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Study Shows Benefits of Replacing Jim Norick Arena

Monday > April 08, 2019 

‘Big House’ has served state’s athletes, international competitions for 54 years

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OKLAHOMA CITY (April 8, 2019) – Replacing the famous Jim Norick Arena – known as “The Big House” – at State Fair Park would provide an economic boost to Oklahoma City, according to a new study.

Crossroads Consulting, a nationally recognized expert in large public venue (LPV) consulting, found a new State Fair Park Coliseum would generate more than $230 million a year in direct spending and more than $400 million a year in total economic impact.

“‘The Big House’ has provided lifelong memories for high school athletes from across the state for generations and helped make Oklahoma City the ‘Horse Show Capital of the World,’” said Oklahoma State Fair, Inc. President & CEO Tim O’Toole. “Unfortunately, the building is rapidly approaching the end of its useful life. The Crossroads study shows how much is at risk and how our entire community will benefit from investing in a new coliseum.”

Additionally, Crossroads said a new coliseum would generate 10 percent more direct spending than the existing facility and create an extra 370 total jobs a year.

State Fair Park is an important economic driver and gathering place for Oklahoma City, the report found. Over the last three years, it has averaged a total attendance of more than 2.15 million visitors annually. The park’s visitors generated more economic impact than three other city-owned facilities combined over the last three years – Cox Convention Center, Chesapeake Energy Arena and Chickasaw Bricktown Ballpark.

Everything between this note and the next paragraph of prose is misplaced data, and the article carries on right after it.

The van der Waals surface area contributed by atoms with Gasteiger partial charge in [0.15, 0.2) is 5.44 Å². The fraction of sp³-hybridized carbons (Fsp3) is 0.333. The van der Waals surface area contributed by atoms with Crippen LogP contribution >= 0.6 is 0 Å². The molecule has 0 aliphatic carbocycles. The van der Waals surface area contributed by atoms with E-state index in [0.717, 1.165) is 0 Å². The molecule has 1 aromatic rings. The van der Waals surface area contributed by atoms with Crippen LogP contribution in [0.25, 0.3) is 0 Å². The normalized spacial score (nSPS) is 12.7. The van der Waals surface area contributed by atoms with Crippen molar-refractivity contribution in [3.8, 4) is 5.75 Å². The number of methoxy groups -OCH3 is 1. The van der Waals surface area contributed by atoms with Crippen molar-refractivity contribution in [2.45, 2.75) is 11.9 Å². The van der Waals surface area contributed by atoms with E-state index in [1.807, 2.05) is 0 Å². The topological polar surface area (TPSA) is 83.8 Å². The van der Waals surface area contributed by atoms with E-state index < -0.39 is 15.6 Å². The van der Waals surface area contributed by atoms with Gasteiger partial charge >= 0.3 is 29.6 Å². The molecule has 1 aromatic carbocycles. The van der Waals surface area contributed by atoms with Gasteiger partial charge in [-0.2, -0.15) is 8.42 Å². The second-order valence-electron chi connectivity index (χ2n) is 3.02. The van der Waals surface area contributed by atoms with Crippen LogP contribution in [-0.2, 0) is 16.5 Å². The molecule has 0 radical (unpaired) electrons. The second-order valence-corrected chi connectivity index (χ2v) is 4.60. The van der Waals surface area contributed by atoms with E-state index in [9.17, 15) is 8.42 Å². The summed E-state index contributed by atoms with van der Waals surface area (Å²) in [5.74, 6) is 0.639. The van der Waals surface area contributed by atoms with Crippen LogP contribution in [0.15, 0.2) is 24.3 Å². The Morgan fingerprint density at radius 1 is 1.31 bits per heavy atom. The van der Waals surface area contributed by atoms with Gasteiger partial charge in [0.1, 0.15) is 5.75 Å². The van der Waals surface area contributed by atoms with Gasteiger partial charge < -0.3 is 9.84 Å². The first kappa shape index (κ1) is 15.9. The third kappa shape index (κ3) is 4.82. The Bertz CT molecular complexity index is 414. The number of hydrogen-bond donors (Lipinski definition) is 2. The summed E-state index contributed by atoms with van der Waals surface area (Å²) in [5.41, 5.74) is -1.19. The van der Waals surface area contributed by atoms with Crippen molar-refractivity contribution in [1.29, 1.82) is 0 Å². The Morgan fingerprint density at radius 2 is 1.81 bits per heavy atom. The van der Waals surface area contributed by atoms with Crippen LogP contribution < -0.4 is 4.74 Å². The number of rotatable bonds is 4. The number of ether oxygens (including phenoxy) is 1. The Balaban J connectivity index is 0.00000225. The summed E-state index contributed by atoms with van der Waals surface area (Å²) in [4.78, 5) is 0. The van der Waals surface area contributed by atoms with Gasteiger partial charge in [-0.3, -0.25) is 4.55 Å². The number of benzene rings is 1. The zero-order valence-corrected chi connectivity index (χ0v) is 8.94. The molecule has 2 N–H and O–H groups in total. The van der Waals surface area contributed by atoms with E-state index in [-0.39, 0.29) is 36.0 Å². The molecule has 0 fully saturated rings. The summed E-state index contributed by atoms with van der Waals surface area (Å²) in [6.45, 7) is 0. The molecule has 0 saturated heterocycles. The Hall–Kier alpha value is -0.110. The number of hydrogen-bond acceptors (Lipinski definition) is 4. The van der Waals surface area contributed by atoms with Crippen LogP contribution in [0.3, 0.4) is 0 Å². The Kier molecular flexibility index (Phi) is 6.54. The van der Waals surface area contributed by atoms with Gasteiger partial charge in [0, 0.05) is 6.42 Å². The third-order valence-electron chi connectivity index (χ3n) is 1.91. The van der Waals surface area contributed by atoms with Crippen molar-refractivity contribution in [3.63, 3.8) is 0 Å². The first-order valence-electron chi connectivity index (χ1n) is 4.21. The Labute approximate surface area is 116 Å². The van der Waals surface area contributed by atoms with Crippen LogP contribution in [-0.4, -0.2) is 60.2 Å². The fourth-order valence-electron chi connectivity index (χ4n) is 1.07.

“The report shows how important it is to invest in state-of-the-art facilities which will continue to attract people from the metro area, the state and the rest of the world,” O’Toole said.

In January 2017, the City of Oklahoma City, which owns State Fair Park, commissioned an architectural firm to create plans for a modern coliseum with more than 4,700 fixed seats, 2,600 retractable seats and premium amenities such as suites, box seating and club opportunities.

Construction is expected to cost $95 million, and plans call for keeping the Norick Arena open during the process to minimize disruption.

“Building a new facility would have clear benefits for the Oklahoma City community. This need has been acknowledged for several years by the City of Oklahoma City and Oklahoma State Fair, Inc. The expected MAPS program to fund capital improvements presents an exceptional opportunity to secure funding for a project of this magnitude,” O’Toole said.  “We look forward to voters continuing to support the world-class facilities at State Fair Park as we fulfill our mission of economic development through tourism.”       

About Oklahoma State Fair, Inc.
Oklahoma State Fair, Inc., is a 501(c)(3) not-for-profit corporation that serves the people of Oklahoma and is dedicated to continuing the organization’s heritage of education, entertainment and economic development through the operation of State Fair Park and the annual Oklahoma State Fair.

 

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Ally Glavas

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